Over the past few months, I have been asked what prompted me to sign up for this challenge; specifically, why I was dedicating countless hours of my time to training and fundraising with this specific organization. For me, the answer has many layers. To keep it short and sweet, I often answer that running a marathon had been a life goal of mine, and the stars seemed to align this year so as to make it possible. Additionally, when I moved to New York and first witnessed the NYC Marathon taking place past the front door of my apartment, I found myself inspired by the event, and further specified that my goal would to complete THIS marathon, above any others. As I am getting married exactly one year from the day of the marathon, there are always the “gotta fit into my wedding dress!” tongue-in-cheek remarks to be made. Not least, the personal fitness goals that one sets – voluntarily or involuntarily – when undertaking the challenge of marathon training creates a great incentive.
However, an event took place in my life that, upon reflection, refined and clarified my priorities. My mom’s brother – my uncle – passed away unexpectedly in December 2010 from complications of diabetes. His passing was difficult for me to process. My uncle had lived with an incredible zest for life. When we gathered with his friends to memorialize him, stories were exchanged about how, despite his physical illness, he and his brother went downhill skiing for his birthday weeks before, and on the day he passed away, he had participated in a game of ultimate Frisbee with friends. His exuberance for the challenges each day brought were tangible in the room through the memories shared of his adventures. In the days, weeks, and months following his passing, I struggled with my grief, my family’s grief, and the precious, delicate gift that is life. I had just come off an extraordinarily difficult semester in law school, and felt mentally and emotionally drained. My plan to run in the 2011 NYC marathon had been shelved because I just didn’t think I could do it. I hadn’t been training, I didn’t have the mental energy for it, and I didn’t even know if I would have the time. But as time forged ahead into 2011, I came to the understanding that the very root of a challenge such as this pays homage to the gift of life. And so I undertook that challenge.
Marathon training has changed my perspective – each workout every day must be approached deliberately in order to stay healthy, injury-free, and on track to finish. No part of this race is a given, but every sweaty, breathless, uphill mile, every side cramp, every morning when I wake up to stiff muscles and aching legs gives me a chance to remember that I have the opportunity to push myself to do something memorable. Saturday June 11th marked the first official training session for the Leukemia and Lymphoma Society’s 2011 NYC Marathon team. Although sometimes I have a hard time believing it, I am a part of that team. As we gathered together prior to our workout, one of the coaches stood up and told our group her story. She was a Leukemia survivor, and although “not really a runner,” (her words), participated in as many Team in Training events as she could, because it was this group that had gotten her through her fight with cancer. She had stood before her teammates then as she did that morning, reaching out for the strength of this group to carry her through lonely and difficult miles that she would otherwise face alone. As we clapped and cheered, we heard music in the background, voices resonating off the concrete of Bethesda Terrace and unifying in harmony. A small group of high-school age kids had gathered together for choir practice that Saturday morning in the middle of Central Park, and as we grew quiet, their song continued:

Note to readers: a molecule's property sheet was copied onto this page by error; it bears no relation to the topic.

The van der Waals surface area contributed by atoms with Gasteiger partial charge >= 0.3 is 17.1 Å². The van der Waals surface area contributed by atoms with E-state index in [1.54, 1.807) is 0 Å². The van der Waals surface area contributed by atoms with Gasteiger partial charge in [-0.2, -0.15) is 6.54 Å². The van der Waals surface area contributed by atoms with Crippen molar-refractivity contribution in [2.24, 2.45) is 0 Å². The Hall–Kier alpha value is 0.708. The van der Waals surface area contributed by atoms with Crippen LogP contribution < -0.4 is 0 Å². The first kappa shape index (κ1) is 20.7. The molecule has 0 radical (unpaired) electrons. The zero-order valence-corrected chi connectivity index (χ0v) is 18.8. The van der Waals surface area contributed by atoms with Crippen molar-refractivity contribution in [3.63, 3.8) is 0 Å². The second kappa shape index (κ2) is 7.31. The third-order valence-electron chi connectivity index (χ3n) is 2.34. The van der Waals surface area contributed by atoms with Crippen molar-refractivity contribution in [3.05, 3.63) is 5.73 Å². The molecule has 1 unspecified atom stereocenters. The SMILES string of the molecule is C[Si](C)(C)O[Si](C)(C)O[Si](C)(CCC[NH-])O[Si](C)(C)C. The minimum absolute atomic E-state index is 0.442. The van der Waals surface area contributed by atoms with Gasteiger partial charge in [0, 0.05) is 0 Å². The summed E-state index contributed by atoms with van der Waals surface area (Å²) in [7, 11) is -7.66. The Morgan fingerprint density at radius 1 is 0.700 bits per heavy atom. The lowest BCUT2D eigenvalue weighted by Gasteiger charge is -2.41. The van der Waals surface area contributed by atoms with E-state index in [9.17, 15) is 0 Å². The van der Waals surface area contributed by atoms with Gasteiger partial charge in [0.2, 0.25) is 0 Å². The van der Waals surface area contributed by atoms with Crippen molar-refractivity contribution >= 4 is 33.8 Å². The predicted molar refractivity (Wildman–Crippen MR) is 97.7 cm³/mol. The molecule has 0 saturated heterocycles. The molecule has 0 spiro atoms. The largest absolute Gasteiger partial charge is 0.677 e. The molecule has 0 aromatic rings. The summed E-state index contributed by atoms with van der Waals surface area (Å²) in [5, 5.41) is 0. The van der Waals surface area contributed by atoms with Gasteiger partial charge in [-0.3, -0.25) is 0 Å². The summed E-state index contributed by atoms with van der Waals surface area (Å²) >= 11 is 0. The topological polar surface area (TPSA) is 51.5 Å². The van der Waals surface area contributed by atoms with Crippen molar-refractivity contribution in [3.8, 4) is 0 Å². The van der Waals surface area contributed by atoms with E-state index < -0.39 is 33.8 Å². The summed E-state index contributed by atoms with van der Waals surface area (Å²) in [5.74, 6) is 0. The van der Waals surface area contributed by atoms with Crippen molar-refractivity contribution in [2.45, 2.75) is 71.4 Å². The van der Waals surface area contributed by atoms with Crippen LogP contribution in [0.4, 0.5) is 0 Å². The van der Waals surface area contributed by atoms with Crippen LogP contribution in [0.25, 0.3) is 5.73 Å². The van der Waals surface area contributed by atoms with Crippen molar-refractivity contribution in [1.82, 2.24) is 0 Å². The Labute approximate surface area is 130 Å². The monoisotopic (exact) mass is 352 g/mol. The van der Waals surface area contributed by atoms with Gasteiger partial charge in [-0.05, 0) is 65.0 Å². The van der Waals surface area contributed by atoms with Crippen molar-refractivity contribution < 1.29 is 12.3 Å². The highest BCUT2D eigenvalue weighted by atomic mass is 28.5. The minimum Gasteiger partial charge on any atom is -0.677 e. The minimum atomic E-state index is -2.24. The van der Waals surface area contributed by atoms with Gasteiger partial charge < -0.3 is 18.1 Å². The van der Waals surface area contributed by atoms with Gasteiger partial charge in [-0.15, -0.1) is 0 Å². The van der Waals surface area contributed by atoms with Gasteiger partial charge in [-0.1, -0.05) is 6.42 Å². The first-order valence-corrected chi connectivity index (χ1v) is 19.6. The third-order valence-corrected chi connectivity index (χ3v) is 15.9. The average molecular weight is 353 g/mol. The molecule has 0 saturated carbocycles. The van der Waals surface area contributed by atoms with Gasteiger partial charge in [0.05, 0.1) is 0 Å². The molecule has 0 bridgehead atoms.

You raise me up, so I can stand on mountains,
You raise me up, to walk on stormy seas,
I am strong, when I am on your shoulders,
You raise me up, to more than I can be.
As we listened to their voices, you could see a shift on peoples’ faces from nervousness to determination. Our group was silent; each person reflected on their own personal mission that had brought him or her there. As the choir shifted keys and their voices soared around us into a crescendo, any doubts or fears I had had up to that moment dissipated. The choir’s final notes hung in the air like glass ornaments - shimmering and delicate – as our group stood quiet and focused. It was a transformative moment. I had become part of a team: a team whose mission brought strength and inspiration to innumerable lives, a team whose members live out those lyrics sung so beautifully that morning, a team that asks all of its members to reach out and carry anyone whose burdens are heavier than our own regardless of personal obstacles faced.
I run in honor of my uncle, who lived a full and active life despite his struggle with a debilitating disease, and for my family, to help live out his legacy. I run alongside men and women who have faced battles with cancer, and people who honor a family member or friend’s perseverance in the face of tremendous odds. My original goal was to complete the NYC Marathon. But now, I hope to push myself so that I can offer a hand to those struggling and be strong enough to raise us both us to stand on mountains. I run to raise up my team, and myself, to more than any of us alone could be.
[reposted from my TNT blog 6/15/2011]